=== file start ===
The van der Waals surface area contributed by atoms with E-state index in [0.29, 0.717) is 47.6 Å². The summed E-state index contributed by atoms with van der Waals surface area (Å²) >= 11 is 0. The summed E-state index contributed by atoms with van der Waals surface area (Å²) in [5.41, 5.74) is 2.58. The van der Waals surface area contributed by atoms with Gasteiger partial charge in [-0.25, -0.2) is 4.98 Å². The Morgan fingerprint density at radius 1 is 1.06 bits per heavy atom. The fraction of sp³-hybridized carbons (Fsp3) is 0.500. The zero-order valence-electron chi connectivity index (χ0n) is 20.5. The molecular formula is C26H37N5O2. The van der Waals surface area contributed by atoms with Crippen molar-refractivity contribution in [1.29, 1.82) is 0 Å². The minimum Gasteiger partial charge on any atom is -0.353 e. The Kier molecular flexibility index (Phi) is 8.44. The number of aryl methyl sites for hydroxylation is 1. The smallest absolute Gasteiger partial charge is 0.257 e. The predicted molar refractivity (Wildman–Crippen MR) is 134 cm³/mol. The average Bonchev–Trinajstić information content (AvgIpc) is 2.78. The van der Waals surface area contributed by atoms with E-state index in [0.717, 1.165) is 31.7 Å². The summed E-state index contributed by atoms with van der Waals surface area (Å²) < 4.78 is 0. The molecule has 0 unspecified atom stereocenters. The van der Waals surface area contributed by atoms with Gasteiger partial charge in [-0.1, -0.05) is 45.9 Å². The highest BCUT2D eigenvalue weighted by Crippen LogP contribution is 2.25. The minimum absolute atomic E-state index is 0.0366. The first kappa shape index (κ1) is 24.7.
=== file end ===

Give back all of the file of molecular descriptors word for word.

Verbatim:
The van der Waals surface area contributed by atoms with E-state index in [0.29, 0.717) is 47.6 Å². The summed E-state index contributed by atoms with van der Waals surface area (Å²) >= 11 is 0. The summed E-state index contributed by atoms with van der Waals surface area (Å²) in [5.41, 5.74) is 2.58. The van der Waals surface area contributed by atoms with Gasteiger partial charge in [-0.25, -0.2) is 4.98 Å². The Morgan fingerprint density at radius 1 is 1.06 bits per heavy atom. The fraction of sp³-hybridized carbons (Fsp3) is 0.500. The zero-order valence-electron chi connectivity index (χ0n) is 20.5. The molecular formula is C26H37N5O2. The van der Waals surface area contributed by atoms with Crippen molar-refractivity contribution in [1.29, 1.82) is 0 Å². The minimum Gasteiger partial charge on any atom is -0.353 e. The Kier molecular flexibility index (Phi) is 8.44. The number of aryl methyl sites for hydroxylation is 1. The smallest absolute Gasteiger partial charge is 0.257 e. The predicted molar refractivity (Wildman–Crippen MR) is 134 cm³/mol. The average Bonchev–Trinajstić information content (AvgIpc) is 2.78. The van der Waals surface area contributed by atoms with E-state index in [0.717, 1.165) is 31.7 Å². The summed E-state index contributed by atoms with van der Waals surface area (Å²) < 4.78 is 0. The molecule has 0 unspecified atom stereocenters. The van der Waals surface area contributed by atoms with Gasteiger partial charge in [-0.1, -0.05) is 45.9 Å². The highest BCUT2D eigenvalue weighted by Crippen LogP contribution is 2.25. The minimum absolute atomic E-state index is 0.0366. The first kappa shape index (κ1) is 24.7.